In 2020, my now-husband and I stepped away from the chaotic, beautiful, passionate city of New York and chose tranquility in Massachusetts. New York was full of life, energy, and diversity—so much of what I love. But I wanted—I needed—a calmer, quieter city steeped in greenery, with less hustle and grit. I was tired, burnt out.
In many ways, Cambridge provided everything. Our apartment was spacious, set on a tree-lined street, and a short drive away from our families. Friendly neighbors often stopped by, outdoor cats lay on our sunny back porch, and wild turkeys strut on the sidewalk. Yet it took me two years to embrace the new life and community I had sought—led there by the glimmering lights of Diwali.
In November 2020, still in the depths of COVID, the Hindustan Times in Delhi wrote of Diwali, "The entire country is bathed in the soft glow of light and warmth emanating from every household, making it a truly wondrous sight to behold.” Families congregated to draw colorful rangoli (sand-like powders) around the entrances of their homes, to light candles welcoming the harvest, and to share homemade snacks with one another.
But that year, we lit candles and canceled our planned celebration with our extended family. The COVID pandemic still loomed—fear knotted in my veins. We hunkered down in our apartment, often going days without stepping outside. On the days we remembered the concept of fresh air, we strolled along the Charles River, hosted small gatherings in our backyard, or hiked during the leaf-peeping season. There were moments I surprised myself at how effortlessly I had adapted to a life of isolation. Still, I missed seeing friends and family without masks, hand sanitizer, and six feet of distance.
That Diwali, we assembled in my parents’ front yard as gusts of November wind turned our cheeks pink. One by one, we masked up and went inside to peer at the colorful decorations around the house. We sat outside for lunch, distanced from one another, and shoveled warm food into our mouths before it turned cold. It was a meaningful celebration, but I longed for more connectedness with our community. COVID stormed into our lives, and celebrations looked markedly different.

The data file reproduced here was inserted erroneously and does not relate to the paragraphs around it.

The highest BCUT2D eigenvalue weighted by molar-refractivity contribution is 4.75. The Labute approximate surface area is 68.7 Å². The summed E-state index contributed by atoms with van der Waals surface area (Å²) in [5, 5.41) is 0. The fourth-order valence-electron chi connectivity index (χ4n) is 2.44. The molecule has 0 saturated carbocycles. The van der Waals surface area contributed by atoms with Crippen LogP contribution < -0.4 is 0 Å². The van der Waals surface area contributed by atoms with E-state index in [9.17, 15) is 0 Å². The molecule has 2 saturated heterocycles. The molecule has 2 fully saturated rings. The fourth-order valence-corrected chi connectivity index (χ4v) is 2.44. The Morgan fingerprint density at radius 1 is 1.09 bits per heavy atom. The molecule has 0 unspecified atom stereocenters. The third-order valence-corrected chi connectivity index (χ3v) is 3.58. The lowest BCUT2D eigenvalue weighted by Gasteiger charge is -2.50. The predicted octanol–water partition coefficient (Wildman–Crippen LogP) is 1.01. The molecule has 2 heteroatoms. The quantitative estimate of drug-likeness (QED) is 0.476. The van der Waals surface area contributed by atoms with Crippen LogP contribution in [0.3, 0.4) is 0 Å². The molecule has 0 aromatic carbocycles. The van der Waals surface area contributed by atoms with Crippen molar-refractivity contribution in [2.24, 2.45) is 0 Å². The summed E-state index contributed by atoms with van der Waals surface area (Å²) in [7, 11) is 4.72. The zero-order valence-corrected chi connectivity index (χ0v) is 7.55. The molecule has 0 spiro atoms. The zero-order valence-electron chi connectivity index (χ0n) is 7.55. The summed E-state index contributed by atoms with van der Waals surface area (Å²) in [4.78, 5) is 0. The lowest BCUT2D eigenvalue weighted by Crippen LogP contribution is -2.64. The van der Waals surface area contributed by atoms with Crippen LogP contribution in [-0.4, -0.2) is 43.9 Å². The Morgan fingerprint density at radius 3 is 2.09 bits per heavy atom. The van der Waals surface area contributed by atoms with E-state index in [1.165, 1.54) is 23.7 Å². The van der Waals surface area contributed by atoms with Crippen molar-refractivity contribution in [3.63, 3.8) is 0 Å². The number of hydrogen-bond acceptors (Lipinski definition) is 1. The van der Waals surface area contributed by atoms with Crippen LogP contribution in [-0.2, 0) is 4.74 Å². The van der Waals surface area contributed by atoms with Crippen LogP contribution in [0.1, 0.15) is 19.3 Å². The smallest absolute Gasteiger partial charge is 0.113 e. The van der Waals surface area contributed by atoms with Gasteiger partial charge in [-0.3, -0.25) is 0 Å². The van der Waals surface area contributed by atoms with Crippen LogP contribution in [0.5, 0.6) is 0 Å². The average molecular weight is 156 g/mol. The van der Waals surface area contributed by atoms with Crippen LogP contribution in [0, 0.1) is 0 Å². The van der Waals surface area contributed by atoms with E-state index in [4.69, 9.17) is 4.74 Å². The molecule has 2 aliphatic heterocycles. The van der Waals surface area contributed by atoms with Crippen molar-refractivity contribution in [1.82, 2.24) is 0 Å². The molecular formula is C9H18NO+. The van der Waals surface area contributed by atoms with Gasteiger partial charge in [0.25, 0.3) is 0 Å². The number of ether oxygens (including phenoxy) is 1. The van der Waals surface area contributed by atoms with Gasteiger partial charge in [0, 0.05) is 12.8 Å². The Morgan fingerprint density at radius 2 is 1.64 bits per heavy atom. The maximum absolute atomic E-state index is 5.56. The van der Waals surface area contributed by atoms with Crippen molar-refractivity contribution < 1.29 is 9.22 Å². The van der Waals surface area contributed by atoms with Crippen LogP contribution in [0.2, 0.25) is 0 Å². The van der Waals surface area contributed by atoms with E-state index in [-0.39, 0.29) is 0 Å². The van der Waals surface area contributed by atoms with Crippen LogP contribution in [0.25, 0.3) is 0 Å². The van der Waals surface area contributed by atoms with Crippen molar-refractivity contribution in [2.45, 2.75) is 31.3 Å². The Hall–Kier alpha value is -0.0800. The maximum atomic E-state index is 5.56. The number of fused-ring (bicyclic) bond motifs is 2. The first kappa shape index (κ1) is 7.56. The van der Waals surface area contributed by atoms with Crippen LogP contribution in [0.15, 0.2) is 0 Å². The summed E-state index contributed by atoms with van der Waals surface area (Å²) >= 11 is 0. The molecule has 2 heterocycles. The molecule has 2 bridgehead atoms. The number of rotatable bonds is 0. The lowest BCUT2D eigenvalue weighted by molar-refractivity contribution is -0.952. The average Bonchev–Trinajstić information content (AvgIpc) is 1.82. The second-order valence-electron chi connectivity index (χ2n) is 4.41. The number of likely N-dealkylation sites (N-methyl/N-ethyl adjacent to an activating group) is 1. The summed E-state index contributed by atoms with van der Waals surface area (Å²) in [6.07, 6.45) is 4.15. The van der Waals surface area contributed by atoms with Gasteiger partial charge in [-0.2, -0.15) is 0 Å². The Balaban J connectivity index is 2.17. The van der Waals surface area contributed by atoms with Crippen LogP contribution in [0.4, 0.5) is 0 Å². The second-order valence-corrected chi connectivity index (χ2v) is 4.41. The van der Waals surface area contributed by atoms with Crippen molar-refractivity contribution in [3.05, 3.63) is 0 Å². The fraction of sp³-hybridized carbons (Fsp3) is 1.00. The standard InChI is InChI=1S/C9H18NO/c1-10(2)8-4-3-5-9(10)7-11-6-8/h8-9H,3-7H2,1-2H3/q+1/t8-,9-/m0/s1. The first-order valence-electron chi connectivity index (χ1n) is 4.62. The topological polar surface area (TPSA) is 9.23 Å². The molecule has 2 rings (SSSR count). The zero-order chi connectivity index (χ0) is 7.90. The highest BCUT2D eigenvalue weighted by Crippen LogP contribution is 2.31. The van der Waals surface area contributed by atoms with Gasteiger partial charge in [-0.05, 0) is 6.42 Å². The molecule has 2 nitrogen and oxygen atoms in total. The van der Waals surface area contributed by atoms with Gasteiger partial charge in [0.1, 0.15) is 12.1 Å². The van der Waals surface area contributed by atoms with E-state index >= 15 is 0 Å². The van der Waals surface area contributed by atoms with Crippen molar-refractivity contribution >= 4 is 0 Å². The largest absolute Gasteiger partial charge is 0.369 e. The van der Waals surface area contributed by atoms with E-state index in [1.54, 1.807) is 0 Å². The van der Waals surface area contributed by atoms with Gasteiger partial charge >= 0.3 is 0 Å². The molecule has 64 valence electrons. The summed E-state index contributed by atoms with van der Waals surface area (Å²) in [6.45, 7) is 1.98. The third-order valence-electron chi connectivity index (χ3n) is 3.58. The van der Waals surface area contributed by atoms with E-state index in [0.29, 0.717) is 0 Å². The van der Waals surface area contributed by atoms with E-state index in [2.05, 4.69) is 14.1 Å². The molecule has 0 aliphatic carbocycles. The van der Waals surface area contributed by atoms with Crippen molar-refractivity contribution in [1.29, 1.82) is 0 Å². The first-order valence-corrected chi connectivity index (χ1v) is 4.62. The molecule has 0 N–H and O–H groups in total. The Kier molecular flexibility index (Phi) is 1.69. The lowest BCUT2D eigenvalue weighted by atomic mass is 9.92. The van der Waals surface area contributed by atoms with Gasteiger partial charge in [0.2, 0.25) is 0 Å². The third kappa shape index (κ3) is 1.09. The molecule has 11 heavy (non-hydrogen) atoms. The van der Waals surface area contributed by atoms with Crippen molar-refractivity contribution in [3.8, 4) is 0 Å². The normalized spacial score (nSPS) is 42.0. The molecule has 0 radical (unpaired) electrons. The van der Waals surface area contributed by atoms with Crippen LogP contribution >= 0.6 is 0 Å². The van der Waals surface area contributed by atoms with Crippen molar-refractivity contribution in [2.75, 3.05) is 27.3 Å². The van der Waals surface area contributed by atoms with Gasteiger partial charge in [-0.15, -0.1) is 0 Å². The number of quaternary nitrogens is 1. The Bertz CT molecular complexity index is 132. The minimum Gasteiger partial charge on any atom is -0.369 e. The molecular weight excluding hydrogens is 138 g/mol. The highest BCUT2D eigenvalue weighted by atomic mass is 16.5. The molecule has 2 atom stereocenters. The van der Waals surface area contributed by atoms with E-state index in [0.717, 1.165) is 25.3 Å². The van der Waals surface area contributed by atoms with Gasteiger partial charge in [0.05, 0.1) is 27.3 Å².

I thought about the meaning of deepa: "light," to illuminate and bring clarity. At that moment, the significance of Diwali became clear to me. For as long as I've celebrated Diwali—my whole life—I had taken our ability to gather for granted.
Diwali, known to many as the festival of lights, derives from the Sanskrit word deepavali, meaning "row of lights." With ancient origins and widespread participation by multiple religions across the globe, Diwali celebrates many things: the victory of good over evil and light over darkness, and hope over despair. It serves a vital function in my immigrant community: we gather to celebrate a shared culture. It’s a time to shed our assimilated skin for a night, swirls of bright colors ribboning across the dance floor as we twirl our dresses to Bollywood tunes, our inner light beaming through our salwar kameez. We exchange homemade mithai, sweet fudgy treats like ladoo or kaju katli, and dip salty snacks into spicy mint and sweet tamarind chutneys.
"For as long as I've celebrated Diwali—my whole life—I had taken our ability to gather for granted."
A few weeks ago, over two years since the COVID pandemic started, I sat on my friends' outdoor porch eating a home-cooked dinner they had prepared for me. We chatted for hours and exchanged stories, laughs, and a bottle of chilled cider. The darkness of the evening surrounded us as we stood at the edge of their porch, leaning over the railing, studying the neighbors. To the left was a couple watching the US Open, the warm orange glow from their living room illuminating the night; farther out, a lively party filled the backyard of an apartment complex. After two years of isolation and time to reflect, even everyday moments like this feel different now—more connected, brighter. That night, things felt different. I felt so much gratitude toward my friends and the greater community—this is home.
This year, I’ll make a Diwali spread of sweets and salty snacks, like delicata squash pakoras and pumpkin ladoo. I'll dress in a colorful chiffon dress adorned with intricate designs. And of course, I’ll celebrate with friends and family.